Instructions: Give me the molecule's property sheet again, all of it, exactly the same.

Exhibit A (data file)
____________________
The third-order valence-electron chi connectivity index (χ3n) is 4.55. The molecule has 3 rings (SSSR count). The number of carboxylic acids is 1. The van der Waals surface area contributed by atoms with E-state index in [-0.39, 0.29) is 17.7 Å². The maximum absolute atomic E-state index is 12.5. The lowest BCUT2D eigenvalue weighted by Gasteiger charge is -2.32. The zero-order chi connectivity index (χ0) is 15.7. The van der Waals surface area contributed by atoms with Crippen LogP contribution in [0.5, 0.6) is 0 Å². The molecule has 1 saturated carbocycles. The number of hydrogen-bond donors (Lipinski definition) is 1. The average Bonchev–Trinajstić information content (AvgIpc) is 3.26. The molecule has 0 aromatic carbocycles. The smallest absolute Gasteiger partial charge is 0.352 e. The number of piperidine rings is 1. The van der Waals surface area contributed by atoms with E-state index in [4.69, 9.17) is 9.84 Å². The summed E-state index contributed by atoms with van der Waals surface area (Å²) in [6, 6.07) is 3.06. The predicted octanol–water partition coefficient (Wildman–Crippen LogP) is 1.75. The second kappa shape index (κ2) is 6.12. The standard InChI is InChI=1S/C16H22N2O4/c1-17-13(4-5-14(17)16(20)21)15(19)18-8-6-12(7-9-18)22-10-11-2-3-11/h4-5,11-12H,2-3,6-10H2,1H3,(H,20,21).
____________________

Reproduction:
The third-order valence-electron chi connectivity index (χ3n) is 4.55. The molecule has 3 rings (SSSR count). The number of carboxylic acids is 1. The van der Waals surface area contributed by atoms with E-state index in [-0.39, 0.29) is 17.7 Å². The maximum absolute atomic E-state index is 12.5. The lowest BCUT2D eigenvalue weighted by Gasteiger charge is -2.32. The zero-order chi connectivity index (χ0) is 15.7. The van der Waals surface area contributed by atoms with Crippen LogP contribution in [0.5, 0.6) is 0 Å². The molecule has 1 saturated carbocycles. The number of hydrogen-bond donors (Lipinski definition) is 1. The average Bonchev–Trinajstić information content (AvgIpc) is 3.26. The molecule has 0 aromatic carbocycles. The smallest absolute Gasteiger partial charge is 0.352 e. The number of piperidine rings is 1. The van der Waals surface area contributed by atoms with E-state index in [4.69, 9.17) is 9.84 Å². The summed E-state index contributed by atoms with van der Waals surface area (Å²) in [6, 6.07) is 3.06. The predicted octanol–water partition coefficient (Wildman–Crippen LogP) is 1.75. The second kappa shape index (κ2) is 6.12. The standard InChI is InChI=1S/C16H22N2O4/c1-17-13(4-5-14(17)16(20)21)15(19)18-8-6-12(7-9-18)22-10-11-2-3-11/h4-5,11-12H,2-3,6-10H2,1H3,(H,20,21).